How can we use wind power when there’s no wind?


“What happens when the wind isn’t blowing, the tide is turning and someone wants a cup of hot chocolate in the night? If it was up to environmentalists the answer would be ‘tough you’ll have to go without’.” Anybody who’s a fan of wind or solar power has heard the argument that the wind doesn’t always blow and the sun doesn’t always shine. Some people think this means we’ll always need lots of massive power stations to keep the lights on, but that’s not really how it works anymore. A good mix of renewable energy can do the job – even when the wind’s not blowing. Here’s how. Let’s start with the basics. To get reliable power we need to balance the amount we’re producing with the amount we’re using. Right now, we’re mostly
using the old fashioned method of chucking some more fuel into power stations when the country’s using lots of power. But now we know that coal causes climate change, and that nuclear power stations are record-breakingly expensive and take decades to build. So how do we keep the scales balanced without polluting the planet? Well, we share it, store it, and shift it! We all know that sharing is caring, so imagine if we could pinch a bit of solar from Spain when we’re running low to keep those scales balanced. Well, imagine no more my friends! We’ve already built a couple of undersea cables called interconnectors across to mainland Europe. These allow us to share renewable energy with other countries, and there are plenty more on the way. So if the wind drops in the UK, we’ll soon be able to ask our neighbors over in Denmark to share some of their energy with us. Now let’s talk about batteries.
I know it’s thrilling, but bear with me. If we can store renewable energy on a large scale we don’t need the wind to be blowing all the time. And you guessed it – this is already happening. Massive batteries are popping up all around the country – you can even let the grid use your electric car battery while it’s plugged in, helping to balance the scales in exchange for free charging. But batteries aren’t the only way to store power – there are all sorts of other systems in the works. We don’t know for sure which of them will take off, but because the government has already decided that energy storage is a big deal, it’ll soon be just as normal as plugging your phone in when you go to bed. So far we’ve talked about sharing and storing the energy we produce, but what about the energy we’re using? In the UK, demand for electricity peaks during cold winter evenings, and that’s when the system is really put to the test. But now we’ve got the technology to control the other side of the scales, shifting some of that demand to times when there’s more spare power. For example, if all the supermarkets in the country agreed to turn their fridges down for a couple of hours during those peak times, it would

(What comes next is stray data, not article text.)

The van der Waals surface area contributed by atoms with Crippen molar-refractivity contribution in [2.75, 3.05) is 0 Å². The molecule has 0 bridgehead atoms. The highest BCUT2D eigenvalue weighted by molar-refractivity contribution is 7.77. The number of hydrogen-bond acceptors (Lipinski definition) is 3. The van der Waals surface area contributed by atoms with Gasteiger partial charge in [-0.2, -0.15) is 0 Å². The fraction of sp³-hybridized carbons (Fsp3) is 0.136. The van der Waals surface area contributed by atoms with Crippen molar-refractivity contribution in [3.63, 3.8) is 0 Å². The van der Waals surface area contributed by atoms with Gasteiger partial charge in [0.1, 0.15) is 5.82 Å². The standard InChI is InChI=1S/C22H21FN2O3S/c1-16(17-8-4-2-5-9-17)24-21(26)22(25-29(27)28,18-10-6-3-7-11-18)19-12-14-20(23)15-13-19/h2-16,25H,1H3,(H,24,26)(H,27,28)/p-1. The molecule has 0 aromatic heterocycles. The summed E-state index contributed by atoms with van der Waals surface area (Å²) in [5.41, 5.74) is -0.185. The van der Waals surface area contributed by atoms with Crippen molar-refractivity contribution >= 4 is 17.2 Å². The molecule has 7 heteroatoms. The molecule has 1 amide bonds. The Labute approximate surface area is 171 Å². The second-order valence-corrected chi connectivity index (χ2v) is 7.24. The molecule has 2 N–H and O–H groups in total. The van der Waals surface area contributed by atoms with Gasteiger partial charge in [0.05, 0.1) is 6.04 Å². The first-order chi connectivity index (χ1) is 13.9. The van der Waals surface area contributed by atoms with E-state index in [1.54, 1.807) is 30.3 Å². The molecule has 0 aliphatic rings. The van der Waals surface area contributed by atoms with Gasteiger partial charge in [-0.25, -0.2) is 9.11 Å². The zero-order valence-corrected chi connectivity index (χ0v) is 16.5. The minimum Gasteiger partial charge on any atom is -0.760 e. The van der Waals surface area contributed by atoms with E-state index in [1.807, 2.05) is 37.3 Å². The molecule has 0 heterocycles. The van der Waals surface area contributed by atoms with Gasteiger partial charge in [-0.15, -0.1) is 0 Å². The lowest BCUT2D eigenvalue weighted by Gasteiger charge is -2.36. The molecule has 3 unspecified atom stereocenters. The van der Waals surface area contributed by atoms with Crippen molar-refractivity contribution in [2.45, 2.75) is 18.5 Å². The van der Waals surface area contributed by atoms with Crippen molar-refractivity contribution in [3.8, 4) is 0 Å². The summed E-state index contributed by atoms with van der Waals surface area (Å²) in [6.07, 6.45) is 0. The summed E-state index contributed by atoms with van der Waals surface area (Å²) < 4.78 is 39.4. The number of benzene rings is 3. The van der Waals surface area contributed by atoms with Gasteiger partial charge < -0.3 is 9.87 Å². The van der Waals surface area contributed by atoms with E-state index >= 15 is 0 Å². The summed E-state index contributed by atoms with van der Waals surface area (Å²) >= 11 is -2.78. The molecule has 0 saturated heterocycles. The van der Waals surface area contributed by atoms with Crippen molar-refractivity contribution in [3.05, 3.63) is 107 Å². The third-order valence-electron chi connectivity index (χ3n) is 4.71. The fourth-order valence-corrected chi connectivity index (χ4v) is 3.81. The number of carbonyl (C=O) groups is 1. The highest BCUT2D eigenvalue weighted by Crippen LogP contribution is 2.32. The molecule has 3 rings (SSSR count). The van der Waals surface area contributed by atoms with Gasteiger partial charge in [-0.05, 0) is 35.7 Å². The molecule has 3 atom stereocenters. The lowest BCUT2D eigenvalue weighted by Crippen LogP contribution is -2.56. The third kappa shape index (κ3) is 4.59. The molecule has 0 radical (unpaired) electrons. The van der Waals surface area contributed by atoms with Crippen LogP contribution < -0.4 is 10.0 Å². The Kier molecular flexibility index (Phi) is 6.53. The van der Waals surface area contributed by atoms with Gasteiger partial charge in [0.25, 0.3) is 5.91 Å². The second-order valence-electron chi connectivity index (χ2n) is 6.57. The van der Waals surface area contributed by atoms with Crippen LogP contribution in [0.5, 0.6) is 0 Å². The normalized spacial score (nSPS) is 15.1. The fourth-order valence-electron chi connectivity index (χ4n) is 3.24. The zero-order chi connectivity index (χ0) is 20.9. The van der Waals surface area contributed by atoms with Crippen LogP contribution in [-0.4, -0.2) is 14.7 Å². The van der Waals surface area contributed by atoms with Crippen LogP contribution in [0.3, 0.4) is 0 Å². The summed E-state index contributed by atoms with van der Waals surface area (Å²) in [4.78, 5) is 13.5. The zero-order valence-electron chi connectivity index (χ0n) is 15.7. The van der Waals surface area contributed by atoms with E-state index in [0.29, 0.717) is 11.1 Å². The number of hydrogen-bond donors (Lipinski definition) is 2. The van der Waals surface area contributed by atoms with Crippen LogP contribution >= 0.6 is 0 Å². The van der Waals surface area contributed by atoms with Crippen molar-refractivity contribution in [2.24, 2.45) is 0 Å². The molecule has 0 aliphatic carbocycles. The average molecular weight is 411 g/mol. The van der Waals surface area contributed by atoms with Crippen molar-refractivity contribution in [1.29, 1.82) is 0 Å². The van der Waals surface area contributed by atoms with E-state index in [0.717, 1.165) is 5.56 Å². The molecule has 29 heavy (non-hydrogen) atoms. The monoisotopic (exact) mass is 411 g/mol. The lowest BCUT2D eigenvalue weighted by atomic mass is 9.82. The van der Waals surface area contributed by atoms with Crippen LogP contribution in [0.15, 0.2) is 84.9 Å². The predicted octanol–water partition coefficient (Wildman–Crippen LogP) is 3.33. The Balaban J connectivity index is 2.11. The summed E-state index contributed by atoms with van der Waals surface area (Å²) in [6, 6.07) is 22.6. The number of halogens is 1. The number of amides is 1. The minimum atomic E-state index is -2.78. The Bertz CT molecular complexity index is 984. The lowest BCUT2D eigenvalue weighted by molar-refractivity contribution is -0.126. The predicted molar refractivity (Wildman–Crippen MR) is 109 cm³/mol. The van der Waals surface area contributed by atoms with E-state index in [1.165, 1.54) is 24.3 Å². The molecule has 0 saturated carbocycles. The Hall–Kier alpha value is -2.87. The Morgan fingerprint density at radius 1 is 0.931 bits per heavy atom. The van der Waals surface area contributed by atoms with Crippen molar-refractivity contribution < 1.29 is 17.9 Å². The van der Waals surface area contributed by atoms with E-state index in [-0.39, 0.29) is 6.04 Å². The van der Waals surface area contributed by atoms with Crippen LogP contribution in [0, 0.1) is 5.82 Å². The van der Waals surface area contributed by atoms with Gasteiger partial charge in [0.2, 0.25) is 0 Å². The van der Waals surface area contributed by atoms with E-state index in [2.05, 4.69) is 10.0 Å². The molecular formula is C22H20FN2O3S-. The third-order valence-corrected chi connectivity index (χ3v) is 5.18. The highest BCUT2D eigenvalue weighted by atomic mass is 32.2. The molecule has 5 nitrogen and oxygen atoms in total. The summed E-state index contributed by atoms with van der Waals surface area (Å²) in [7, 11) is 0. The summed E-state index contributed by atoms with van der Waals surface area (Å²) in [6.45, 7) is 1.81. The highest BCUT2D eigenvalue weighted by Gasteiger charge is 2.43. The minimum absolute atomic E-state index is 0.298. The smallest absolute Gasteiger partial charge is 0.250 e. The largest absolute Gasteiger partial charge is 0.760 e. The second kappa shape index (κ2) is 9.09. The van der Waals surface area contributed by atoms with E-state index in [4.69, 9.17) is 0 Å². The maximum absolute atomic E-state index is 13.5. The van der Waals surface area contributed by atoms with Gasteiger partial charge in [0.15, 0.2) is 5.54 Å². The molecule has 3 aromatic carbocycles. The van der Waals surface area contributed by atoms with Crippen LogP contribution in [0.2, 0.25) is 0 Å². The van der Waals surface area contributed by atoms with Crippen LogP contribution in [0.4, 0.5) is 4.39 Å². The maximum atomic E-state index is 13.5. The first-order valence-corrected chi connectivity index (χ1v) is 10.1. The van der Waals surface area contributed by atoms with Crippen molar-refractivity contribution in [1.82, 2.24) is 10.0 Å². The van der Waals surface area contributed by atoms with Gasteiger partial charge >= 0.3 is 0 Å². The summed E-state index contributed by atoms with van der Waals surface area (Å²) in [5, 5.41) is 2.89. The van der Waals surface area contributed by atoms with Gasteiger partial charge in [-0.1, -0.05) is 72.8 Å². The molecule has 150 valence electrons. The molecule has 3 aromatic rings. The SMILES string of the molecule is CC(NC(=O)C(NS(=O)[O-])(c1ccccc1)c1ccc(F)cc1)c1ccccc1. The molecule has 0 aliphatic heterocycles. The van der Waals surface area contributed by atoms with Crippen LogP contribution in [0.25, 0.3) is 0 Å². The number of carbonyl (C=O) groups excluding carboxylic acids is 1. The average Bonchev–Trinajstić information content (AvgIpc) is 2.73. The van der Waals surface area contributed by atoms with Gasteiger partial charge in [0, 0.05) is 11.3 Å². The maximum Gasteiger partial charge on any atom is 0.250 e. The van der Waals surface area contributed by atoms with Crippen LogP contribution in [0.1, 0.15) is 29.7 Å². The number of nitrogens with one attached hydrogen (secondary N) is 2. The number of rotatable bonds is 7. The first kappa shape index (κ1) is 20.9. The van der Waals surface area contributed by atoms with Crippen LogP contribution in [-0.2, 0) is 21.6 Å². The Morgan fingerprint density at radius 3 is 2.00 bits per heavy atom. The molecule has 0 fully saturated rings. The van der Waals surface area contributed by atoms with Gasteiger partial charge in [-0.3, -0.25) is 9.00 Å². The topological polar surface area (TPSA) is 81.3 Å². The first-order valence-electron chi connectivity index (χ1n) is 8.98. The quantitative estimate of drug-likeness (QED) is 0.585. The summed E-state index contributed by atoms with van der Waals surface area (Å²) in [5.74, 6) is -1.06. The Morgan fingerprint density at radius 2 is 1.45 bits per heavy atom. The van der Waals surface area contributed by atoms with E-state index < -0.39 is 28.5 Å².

help balance the scales. And because fridges can hold their temperature for a while, the food stays fresh! Again, this isn’t theoretical – it’s called ‘demand side response’ and it’s already happening in a few places. And the more demand we can shift, the fewer giant power stations we need. So now that we’ve shared it, stored it, and shifted it, the scales are looking great! But we still need to be ready for a worst-case scenario where we’ve tried everything and the scales still won’t balance. And for those moments we’ll keep a little bit of flexible gas power in reserve to make up the difference. But once we get those other bits right, this will hardly ever happen. Renewable energy is already powering our lives – and now that we can share it, store it, and shift it to balance the scales, there’s no reason why it can’t keep the lights on.

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